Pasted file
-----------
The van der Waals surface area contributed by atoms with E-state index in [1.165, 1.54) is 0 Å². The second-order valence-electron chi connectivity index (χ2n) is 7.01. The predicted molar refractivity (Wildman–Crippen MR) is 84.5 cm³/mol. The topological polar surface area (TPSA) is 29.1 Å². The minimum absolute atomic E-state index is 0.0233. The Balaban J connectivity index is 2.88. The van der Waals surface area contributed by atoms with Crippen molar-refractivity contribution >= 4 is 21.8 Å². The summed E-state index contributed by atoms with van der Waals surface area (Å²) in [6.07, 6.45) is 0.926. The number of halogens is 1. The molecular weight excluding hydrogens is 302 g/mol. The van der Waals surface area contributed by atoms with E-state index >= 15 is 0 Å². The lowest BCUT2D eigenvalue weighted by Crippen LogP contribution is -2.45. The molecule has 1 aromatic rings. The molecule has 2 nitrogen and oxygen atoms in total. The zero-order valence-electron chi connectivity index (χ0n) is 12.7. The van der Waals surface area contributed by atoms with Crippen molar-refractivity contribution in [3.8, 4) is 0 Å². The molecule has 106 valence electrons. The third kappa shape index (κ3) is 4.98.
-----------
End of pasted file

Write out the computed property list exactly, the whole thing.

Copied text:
The van der Waals surface area contributed by atoms with E-state index in [1.165, 1.54) is 0 Å². The second-order valence-electron chi connectivity index (χ2n) is 7.01. The predicted molar refractivity (Wildman–Crippen MR) is 84.5 cm³/mol. The topological polar surface area (TPSA) is 29.1 Å². The minimum absolute atomic E-state index is 0.0233. The Balaban J connectivity index is 2.88. The van der Waals surface area contributed by atoms with Crippen molar-refractivity contribution >= 4 is 21.8 Å². The summed E-state index contributed by atoms with van der Waals surface area (Å²) in [6.07, 6.45) is 0.926. The number of halogens is 1. The molecular weight excluding hydrogens is 302 g/mol. The van der Waals surface area contributed by atoms with E-state index >= 15 is 0 Å². The lowest BCUT2D eigenvalue weighted by Crippen LogP contribution is -2.45. The molecule has 1 aromatic rings. The molecule has 2 nitrogen and oxygen atoms in total. The zero-order valence-electron chi connectivity index (χ0n) is 12.7. The van der Waals surface area contributed by atoms with Crippen molar-refractivity contribution in [3.8, 4) is 0 Å². The molecule has 106 valence electrons. The third kappa shape index (κ3) is 4.98.